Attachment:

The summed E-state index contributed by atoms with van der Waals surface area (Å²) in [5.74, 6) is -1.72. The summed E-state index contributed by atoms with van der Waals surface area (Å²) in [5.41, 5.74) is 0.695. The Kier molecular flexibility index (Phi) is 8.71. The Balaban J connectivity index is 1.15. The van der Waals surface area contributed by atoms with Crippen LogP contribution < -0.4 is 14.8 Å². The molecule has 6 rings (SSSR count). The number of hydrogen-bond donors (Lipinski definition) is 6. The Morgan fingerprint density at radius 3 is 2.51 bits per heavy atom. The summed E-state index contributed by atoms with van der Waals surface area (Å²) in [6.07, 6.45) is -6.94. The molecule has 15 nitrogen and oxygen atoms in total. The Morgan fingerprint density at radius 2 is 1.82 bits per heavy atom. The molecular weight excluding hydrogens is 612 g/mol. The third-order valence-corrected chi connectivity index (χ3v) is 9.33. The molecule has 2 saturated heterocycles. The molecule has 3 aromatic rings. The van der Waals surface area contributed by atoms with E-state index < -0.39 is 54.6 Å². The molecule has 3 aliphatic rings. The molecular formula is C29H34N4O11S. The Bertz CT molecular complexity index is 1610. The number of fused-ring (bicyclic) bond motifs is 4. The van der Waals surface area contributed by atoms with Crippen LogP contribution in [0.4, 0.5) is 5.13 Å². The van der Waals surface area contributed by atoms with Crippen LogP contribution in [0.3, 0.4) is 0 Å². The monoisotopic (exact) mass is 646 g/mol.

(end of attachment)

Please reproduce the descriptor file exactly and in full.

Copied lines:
The summed E-state index contributed by atoms with van der Waals surface area (Å²) in [5.74, 6) is -1.72. The summed E-state index contributed by atoms with van der Waals surface area (Å²) in [5.41, 5.74) is 0.695. The Kier molecular flexibility index (Phi) is 8.71. The Balaban J connectivity index is 1.15. The van der Waals surface area contributed by atoms with Crippen LogP contribution < -0.4 is 14.8 Å². The molecule has 6 rings (SSSR count). The number of hydrogen-bond donors (Lipinski definition) is 6. The Morgan fingerprint density at radius 3 is 2.51 bits per heavy atom. The summed E-state index contributed by atoms with van der Waals surface area (Å²) in [6.07, 6.45) is -6.94. The molecule has 15 nitrogen and oxygen atoms in total. The Morgan fingerprint density at radius 2 is 1.82 bits per heavy atom. The molecular weight excluding hydrogens is 612 g/mol. The third-order valence-corrected chi connectivity index (χ3v) is 9.33. The molecule has 2 saturated heterocycles. The molecule has 3 aromatic rings. The van der Waals surface area contributed by atoms with E-state index < -0.39 is 54.6 Å². The molecule has 3 aliphatic rings. The molecular formula is C29H34N4O11S. The Bertz CT molecular complexity index is 1610. The number of fused-ring (bicyclic) bond motifs is 4. The van der Waals surface area contributed by atoms with Crippen LogP contribution in [0.4, 0.5) is 5.13 Å². The van der Waals surface area contributed by atoms with Crippen LogP contribution in [0.3, 0.4) is 0 Å². The monoisotopic (exact) mass is 646 g/mol.